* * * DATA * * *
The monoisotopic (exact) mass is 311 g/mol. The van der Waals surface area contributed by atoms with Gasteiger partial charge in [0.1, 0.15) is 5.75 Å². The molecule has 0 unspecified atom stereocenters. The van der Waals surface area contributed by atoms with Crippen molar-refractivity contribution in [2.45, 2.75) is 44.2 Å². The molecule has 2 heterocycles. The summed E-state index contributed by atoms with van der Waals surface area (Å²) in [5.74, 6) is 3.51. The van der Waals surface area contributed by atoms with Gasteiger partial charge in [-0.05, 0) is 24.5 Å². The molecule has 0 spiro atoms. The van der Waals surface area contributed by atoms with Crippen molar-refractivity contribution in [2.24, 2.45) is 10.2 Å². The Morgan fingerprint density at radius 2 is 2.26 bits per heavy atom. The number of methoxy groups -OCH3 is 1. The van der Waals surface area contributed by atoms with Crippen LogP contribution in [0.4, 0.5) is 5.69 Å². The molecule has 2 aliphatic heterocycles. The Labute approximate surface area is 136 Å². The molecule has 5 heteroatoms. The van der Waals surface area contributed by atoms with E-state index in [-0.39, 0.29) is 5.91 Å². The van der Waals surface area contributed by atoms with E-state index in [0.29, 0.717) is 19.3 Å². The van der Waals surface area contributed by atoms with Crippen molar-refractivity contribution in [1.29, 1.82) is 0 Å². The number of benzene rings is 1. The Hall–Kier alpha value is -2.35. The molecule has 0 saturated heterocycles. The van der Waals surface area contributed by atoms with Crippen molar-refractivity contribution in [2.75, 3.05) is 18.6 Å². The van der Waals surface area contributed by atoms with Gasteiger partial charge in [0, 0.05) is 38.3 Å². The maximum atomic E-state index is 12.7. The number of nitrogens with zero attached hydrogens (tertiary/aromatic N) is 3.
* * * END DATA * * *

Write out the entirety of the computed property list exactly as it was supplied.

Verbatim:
The monoisotopic (exact) mass is 311 g/mol. The van der Waals surface area contributed by atoms with Gasteiger partial charge in [0.1, 0.15) is 5.75 Å². The molecule has 0 unspecified atom stereocenters. The van der Waals surface area contributed by atoms with Crippen molar-refractivity contribution in [2.45, 2.75) is 44.2 Å². The molecule has 2 heterocycles. The summed E-state index contributed by atoms with van der Waals surface area (Å²) in [5.74, 6) is 3.51. The van der Waals surface area contributed by atoms with Gasteiger partial charge in [-0.05, 0) is 24.5 Å². The molecule has 0 spiro atoms. The van der Waals surface area contributed by atoms with Crippen molar-refractivity contribution in [2.24, 2.45) is 10.2 Å². The Morgan fingerprint density at radius 2 is 2.26 bits per heavy atom. The number of methoxy groups -OCH3 is 1. The van der Waals surface area contributed by atoms with Crippen LogP contribution in [0.4, 0.5) is 5.69 Å². The molecule has 2 aliphatic heterocycles. The Labute approximate surface area is 136 Å². The molecule has 5 heteroatoms. The van der Waals surface area contributed by atoms with E-state index in [-0.39, 0.29) is 5.91 Å². The van der Waals surface area contributed by atoms with E-state index in [0.29, 0.717) is 19.3 Å². The van der Waals surface area contributed by atoms with Crippen molar-refractivity contribution in [1.29, 1.82) is 0 Å². The number of benzene rings is 1. The Hall–Kier alpha value is -2.35. The molecule has 0 saturated heterocycles. The van der Waals surface area contributed by atoms with Crippen molar-refractivity contribution in [2.75, 3.05) is 18.6 Å². The van der Waals surface area contributed by atoms with Gasteiger partial charge in [0, 0.05) is 38.3 Å². The maximum atomic E-state index is 12.7. The number of nitrogens with zero attached hydrogens (tertiary/aromatic N) is 3.